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133rd New York
Roster - Annual Report of the Adjutant General of the State of New York For the Year
1893, Volume 37 View the Entire Book
|One Hundred and Thirty-third New York Infantry. Cols., Leonard D. H.
Currie; Lieut. -Cols., James A. P. Hopkins, Anthony J. Allaire; Majs., Abraham S. Relay,
John H. Allcott, Anthony J. Allaire, George Washburn. The 133d, the 2nd "Metropolitan
Guard", was recruited principally in New York city under the auspices of the
Metropolitan police of New York and was organized on Staten island, where it was mustered
into the U. S. service for three years on Sept. 24, 1862. It left for Washington on Oct.
8, 1862, and a few weeks later sailed for New Orleans as a part of Banks' expedition. It
was assigned to the 2nd brigade, 3d (Emory's) division, 19th corps, and was first under
fire at Fort Bisland in April, 1863, when it sustained a loss of 25 killed and wounded. It
was engaged without loss at Opelousas and Alexandria; took an honorable and conspicuous
part in the siege of Port Hudson, in which it suffered a total loss of 23 killed, 90
wounded and 2 missing, its chief losses occurring in the assaults of May 27 and June 14.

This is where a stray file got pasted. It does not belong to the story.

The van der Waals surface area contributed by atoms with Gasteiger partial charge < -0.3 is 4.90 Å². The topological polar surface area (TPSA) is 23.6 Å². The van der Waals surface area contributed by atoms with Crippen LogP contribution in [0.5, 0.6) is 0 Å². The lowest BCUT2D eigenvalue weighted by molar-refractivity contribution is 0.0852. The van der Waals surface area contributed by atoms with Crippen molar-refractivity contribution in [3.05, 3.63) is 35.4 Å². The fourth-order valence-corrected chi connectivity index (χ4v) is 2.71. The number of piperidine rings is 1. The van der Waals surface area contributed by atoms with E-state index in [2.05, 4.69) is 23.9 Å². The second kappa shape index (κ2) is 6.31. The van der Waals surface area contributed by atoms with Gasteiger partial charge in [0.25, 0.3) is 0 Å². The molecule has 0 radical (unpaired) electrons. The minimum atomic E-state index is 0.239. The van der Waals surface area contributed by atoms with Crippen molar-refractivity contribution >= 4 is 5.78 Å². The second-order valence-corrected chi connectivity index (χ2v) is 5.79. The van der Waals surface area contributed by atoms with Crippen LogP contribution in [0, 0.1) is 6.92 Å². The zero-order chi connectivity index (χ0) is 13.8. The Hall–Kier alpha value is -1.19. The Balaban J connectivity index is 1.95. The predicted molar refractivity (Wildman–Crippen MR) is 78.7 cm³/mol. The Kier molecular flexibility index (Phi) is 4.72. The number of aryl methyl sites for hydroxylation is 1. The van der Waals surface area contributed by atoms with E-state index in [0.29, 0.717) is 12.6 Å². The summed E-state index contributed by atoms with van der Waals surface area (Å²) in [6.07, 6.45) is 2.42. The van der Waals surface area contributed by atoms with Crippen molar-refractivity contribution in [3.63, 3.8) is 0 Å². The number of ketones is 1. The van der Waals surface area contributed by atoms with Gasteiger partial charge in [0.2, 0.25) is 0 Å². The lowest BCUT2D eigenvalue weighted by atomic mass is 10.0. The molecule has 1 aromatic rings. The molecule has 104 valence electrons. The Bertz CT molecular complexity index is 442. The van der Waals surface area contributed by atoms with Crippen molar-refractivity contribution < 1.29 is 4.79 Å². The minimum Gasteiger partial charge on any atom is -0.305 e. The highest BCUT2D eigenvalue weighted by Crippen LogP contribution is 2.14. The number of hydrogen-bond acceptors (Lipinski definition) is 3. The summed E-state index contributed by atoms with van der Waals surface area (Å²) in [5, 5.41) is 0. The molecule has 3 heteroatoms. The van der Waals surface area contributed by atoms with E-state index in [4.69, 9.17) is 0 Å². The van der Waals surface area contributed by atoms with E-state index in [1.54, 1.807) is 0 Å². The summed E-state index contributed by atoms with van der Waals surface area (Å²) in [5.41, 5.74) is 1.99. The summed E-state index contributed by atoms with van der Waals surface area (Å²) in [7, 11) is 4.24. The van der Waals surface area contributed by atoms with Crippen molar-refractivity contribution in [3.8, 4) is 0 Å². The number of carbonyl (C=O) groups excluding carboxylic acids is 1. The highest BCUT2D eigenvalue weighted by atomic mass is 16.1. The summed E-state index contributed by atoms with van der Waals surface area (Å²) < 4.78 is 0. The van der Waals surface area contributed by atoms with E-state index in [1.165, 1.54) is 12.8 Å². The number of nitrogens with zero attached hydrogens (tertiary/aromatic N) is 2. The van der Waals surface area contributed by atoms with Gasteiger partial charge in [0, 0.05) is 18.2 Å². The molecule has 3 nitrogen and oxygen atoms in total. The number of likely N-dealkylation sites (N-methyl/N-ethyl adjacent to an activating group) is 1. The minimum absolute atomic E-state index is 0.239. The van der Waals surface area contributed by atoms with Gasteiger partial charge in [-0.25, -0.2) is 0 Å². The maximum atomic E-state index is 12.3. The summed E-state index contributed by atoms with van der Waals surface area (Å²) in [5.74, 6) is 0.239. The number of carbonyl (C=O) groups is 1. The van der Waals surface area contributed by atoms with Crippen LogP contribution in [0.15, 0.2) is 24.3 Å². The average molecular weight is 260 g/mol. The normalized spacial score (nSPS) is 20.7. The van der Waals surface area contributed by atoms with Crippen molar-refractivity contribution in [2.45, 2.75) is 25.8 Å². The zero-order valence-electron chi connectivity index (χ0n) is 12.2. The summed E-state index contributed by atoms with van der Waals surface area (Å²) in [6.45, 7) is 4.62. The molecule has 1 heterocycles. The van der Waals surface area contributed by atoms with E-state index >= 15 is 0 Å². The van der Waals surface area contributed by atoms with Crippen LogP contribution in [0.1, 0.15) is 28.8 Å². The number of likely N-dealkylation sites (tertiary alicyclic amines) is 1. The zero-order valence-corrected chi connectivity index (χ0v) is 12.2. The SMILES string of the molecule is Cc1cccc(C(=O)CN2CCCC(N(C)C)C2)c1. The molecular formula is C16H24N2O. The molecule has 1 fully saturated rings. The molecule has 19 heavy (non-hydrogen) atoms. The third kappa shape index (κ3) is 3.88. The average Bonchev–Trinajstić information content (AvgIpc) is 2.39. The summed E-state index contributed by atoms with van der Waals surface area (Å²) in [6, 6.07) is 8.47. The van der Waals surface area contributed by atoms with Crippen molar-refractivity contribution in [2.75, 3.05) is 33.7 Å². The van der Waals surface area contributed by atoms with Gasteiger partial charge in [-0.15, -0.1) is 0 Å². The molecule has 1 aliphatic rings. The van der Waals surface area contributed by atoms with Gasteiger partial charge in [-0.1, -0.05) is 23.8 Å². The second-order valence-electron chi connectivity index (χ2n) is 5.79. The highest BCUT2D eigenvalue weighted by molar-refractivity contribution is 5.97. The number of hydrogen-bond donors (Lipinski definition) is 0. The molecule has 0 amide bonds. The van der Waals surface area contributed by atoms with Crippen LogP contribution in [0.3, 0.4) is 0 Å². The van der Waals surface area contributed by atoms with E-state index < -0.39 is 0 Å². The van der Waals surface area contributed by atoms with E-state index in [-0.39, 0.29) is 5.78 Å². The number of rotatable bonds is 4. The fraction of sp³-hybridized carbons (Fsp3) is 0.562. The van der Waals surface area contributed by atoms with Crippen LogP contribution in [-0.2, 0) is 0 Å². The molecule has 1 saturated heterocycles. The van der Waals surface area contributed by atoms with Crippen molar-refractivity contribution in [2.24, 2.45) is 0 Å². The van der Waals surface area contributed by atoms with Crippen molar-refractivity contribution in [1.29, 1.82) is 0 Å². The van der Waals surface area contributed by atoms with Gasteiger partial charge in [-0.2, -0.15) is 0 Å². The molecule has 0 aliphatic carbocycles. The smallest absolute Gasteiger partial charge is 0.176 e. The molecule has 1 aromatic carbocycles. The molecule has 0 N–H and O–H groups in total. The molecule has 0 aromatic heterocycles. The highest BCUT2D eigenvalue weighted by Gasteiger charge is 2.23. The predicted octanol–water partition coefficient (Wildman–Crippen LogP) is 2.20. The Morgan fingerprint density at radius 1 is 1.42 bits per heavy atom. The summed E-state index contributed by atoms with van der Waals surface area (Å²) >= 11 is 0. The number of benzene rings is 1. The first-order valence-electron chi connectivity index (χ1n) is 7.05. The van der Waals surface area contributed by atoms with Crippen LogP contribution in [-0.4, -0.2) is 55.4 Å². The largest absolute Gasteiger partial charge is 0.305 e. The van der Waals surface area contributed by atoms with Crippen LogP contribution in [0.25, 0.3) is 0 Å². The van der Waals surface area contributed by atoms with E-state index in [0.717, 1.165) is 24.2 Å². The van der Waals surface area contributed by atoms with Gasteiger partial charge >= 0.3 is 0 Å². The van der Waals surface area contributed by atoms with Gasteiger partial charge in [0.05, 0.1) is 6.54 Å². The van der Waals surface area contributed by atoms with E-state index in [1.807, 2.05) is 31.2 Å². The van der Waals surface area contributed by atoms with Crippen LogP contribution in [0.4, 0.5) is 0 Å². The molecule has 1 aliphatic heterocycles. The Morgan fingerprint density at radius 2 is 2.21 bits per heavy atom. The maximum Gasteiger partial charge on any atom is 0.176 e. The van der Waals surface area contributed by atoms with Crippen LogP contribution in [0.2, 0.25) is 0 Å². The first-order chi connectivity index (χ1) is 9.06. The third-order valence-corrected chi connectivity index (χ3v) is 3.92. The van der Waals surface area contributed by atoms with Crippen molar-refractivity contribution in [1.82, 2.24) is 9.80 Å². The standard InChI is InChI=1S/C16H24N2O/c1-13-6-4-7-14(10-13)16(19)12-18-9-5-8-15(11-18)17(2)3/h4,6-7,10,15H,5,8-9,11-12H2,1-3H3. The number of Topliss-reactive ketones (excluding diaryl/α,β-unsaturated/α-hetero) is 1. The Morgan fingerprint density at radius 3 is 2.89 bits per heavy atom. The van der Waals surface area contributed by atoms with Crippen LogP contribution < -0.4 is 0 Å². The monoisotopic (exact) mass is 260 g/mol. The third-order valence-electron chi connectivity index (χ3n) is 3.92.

After the surrender of Port Hudson, the ensuing 9 months were chiefly spent in post and
garrison duty, and in some reconnoissances and expeditions into the enemy's country. It
fought at Vermillion and Carrion Crow bayous in Oct., 1863, after which it served in the
defenses of New Orleans until March 15, 1864, when it joined the 1st brigade, 2nd
(Grover's) division, 19th corps, and started on Banks' Red River campaign, enduring much
fatigue and hardship, but sustaining no further losses in battle. It rendered efficient
service in building the dam on Red river, which enabled the fleet of ironclads to pass the
rapids in May. In July, 1864, it embarked at New Orleans for Washington with the 1st and
2nd divisions of the corps, and participated without loss in the actions at Fort Stevens
and Snicker's ferry, Va. It was attached to the 3d brigade, 1st division, Army of the
Shenandoah early in the spring of 1865, and after April served in the defenses of
Washington, where it was mustered out on June 6, under command of Col. Currie. The
regiment lost during service, 2 officers and 43 men killed and mortally wounded; 1 officer
and 78 men died of disease and other causes; total deaths, 3 officers and 121 men.
Regimental history taken from "The Union Army" by Federal Publishing
Company, 1908 - Volume 2